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NCJRS Abstract

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NCJ Number: 77619 Find in a Library
Title: Juvenile Detention Administration - Managing a Political Time Bomb
Journal: Federal Probation  Volume:45  Issue:1  Dated:(March 1981)  Pages:44-52
Author(s): R C Kihm
Date Published: 1981
Sponsoring Agency: National Institute of Justice/
Rockville, MD 20849
Sale Source: National Institute of Justice/
NCJRS paper reproduction
Box 6000, Dept F
Rockville, MD 20849
United States of America
Document: PDF
Publisher: https://www.uscourts.gov 
Type: Report (Study/Research)
Format: Article
Annotation: By using studies where juvenile detention administrators have resigned, major problems confronting juvenile detention administrators are identified, and some approaches for addressing these problems are suggested.
Abstract: Although it is clearly stipulated in idealistic terms how juveniles ought to be cared for in State custody, the detention administrator must deal with the practical problems providing this care with limited resources and limited control over who is admitted to and discharged from the facility. When crises inevitably explode at the detention centers, the political focal point is the administrator whose career is put on the line. An analysis of cases in which juvenile detention administrators have resigned shows the major problems to be (1) the inability of the administrator to control the detention population, (2) lack of staff and other resources, (3) an apathetic public and a bureaucracy slow to make reforms, and (4) an unsympathetic news media and higher administrators. Steps that can be taken to neutralize problems before crises occur in detention centers are to establish procedures to control admissions to the detention center, primarily through the application of strict detention criteria; introduce a management-by-objectives plan which provides quantifiable objectives that address the major problems identified; and improve relations with the community and the news media by informing them of successes and problems in the center and how they can help improve its operations. Guidelines are provided for agency and staff goal setting. Footnotes are provided. (Author abstract modified)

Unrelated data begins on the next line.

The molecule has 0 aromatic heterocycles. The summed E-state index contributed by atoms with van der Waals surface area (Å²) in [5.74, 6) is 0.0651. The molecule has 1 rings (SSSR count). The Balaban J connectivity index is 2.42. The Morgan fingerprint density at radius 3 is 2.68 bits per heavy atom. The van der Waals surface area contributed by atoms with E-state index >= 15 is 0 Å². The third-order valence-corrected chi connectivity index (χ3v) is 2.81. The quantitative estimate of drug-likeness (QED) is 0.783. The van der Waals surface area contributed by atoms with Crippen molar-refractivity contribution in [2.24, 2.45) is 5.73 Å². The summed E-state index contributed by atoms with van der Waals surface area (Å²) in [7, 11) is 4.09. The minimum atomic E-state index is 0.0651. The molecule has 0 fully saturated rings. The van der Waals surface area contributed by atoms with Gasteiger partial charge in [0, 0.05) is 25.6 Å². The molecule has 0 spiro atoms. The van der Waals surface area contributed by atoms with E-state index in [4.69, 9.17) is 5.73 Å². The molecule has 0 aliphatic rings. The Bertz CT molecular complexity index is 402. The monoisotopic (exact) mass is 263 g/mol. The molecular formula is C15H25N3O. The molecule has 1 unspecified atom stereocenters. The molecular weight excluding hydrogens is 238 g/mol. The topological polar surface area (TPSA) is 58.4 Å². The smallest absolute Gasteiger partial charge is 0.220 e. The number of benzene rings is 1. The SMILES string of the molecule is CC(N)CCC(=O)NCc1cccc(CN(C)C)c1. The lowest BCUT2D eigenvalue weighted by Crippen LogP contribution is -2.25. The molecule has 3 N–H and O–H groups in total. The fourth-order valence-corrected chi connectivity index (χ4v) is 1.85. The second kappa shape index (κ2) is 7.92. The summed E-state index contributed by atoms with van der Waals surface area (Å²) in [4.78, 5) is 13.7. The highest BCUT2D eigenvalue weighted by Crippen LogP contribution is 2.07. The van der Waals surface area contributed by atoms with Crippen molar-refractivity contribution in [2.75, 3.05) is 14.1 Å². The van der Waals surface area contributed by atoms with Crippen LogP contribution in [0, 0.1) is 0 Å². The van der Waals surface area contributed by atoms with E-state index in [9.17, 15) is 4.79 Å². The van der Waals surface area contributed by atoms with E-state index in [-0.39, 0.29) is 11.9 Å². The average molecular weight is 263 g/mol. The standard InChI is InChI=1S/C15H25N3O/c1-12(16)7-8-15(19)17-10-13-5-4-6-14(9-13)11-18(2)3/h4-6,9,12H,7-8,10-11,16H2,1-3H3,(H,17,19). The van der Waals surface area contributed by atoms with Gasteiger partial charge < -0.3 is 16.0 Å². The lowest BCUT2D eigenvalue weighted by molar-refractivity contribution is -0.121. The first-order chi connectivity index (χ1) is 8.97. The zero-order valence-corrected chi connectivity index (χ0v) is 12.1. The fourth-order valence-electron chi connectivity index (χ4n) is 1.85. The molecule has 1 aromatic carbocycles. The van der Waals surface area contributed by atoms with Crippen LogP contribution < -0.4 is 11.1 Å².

Index Term(s): Case studies; Correctional personnel; Correctional planning; Corrections management; Failure factors; Juvenile correctional facilities; Juvenile detention; Management by objectives
To cite this abstract, use the following link:
http://www.ncjrs.gov/App/publications/abstract.aspx?ID=77619

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